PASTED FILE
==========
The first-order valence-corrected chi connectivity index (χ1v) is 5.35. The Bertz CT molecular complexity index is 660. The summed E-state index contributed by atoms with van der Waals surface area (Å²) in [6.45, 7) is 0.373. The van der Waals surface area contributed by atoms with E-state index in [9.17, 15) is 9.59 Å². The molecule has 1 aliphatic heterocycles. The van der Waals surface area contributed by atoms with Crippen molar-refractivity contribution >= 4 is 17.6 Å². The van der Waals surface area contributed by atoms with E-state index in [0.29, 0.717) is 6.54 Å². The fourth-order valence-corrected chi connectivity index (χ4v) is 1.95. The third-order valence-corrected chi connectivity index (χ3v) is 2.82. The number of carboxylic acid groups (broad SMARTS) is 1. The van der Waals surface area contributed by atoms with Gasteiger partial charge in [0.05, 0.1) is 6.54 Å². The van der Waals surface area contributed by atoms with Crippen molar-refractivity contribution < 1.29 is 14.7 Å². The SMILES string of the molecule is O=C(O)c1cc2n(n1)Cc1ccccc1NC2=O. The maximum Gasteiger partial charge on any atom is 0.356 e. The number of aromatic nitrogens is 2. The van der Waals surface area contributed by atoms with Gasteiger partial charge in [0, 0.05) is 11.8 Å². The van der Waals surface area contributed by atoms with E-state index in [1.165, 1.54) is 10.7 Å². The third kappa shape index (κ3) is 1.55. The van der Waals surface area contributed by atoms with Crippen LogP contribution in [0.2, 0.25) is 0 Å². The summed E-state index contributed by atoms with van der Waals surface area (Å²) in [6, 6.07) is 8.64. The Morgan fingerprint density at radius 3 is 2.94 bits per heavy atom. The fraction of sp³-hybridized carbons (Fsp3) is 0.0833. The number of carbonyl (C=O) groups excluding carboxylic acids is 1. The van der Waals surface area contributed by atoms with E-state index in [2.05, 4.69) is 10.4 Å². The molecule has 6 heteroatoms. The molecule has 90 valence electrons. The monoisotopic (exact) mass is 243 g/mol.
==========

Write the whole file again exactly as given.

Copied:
The first-order valence-corrected chi connectivity index (χ1v) is 5.35. The Bertz CT molecular complexity index is 660. The summed E-state index contributed by atoms with van der Waals surface area (Å²) in [6.45, 7) is 0.373. The van der Waals surface area contributed by atoms with E-state index in [9.17, 15) is 9.59 Å². The molecule has 1 aliphatic heterocycles. The van der Waals surface area contributed by atoms with Crippen molar-refractivity contribution >= 4 is 17.6 Å². The van der Waals surface area contributed by atoms with E-state index in [0.29, 0.717) is 6.54 Å². The fourth-order valence-corrected chi connectivity index (χ4v) is 1.95. The third-order valence-corrected chi connectivity index (χ3v) is 2.82. The number of carboxylic acid groups (broad SMARTS) is 1. The van der Waals surface area contributed by atoms with Gasteiger partial charge in [0.05, 0.1) is 6.54 Å². The van der Waals surface area contributed by atoms with Crippen molar-refractivity contribution < 1.29 is 14.7 Å². The SMILES string of the molecule is O=C(O)c1cc2n(n1)Cc1ccccc1NC2=O. The maximum Gasteiger partial charge on any atom is 0.356 e. The number of aromatic nitrogens is 2. The van der Waals surface area contributed by atoms with Gasteiger partial charge in [0, 0.05) is 11.8 Å². The van der Waals surface area contributed by atoms with E-state index in [1.165, 1.54) is 10.7 Å². The third kappa shape index (κ3) is 1.55. The van der Waals surface area contributed by atoms with Crippen LogP contribution in [0.2, 0.25) is 0 Å². The summed E-state index contributed by atoms with van der Waals surface area (Å²) in [6, 6.07) is 8.64. The Morgan fingerprint density at radius 3 is 2.94 bits per heavy atom. The fraction of sp³-hybridized carbons (Fsp3) is 0.0833. The number of carbonyl (C=O) groups excluding carboxylic acids is 1. The van der Waals surface area contributed by atoms with E-state index in [2.05, 4.69) is 10.4 Å². The molecule has 6 heteroatoms. The molecule has 90 valence electrons. The monoisotopic (exact) mass is 243 g/mol.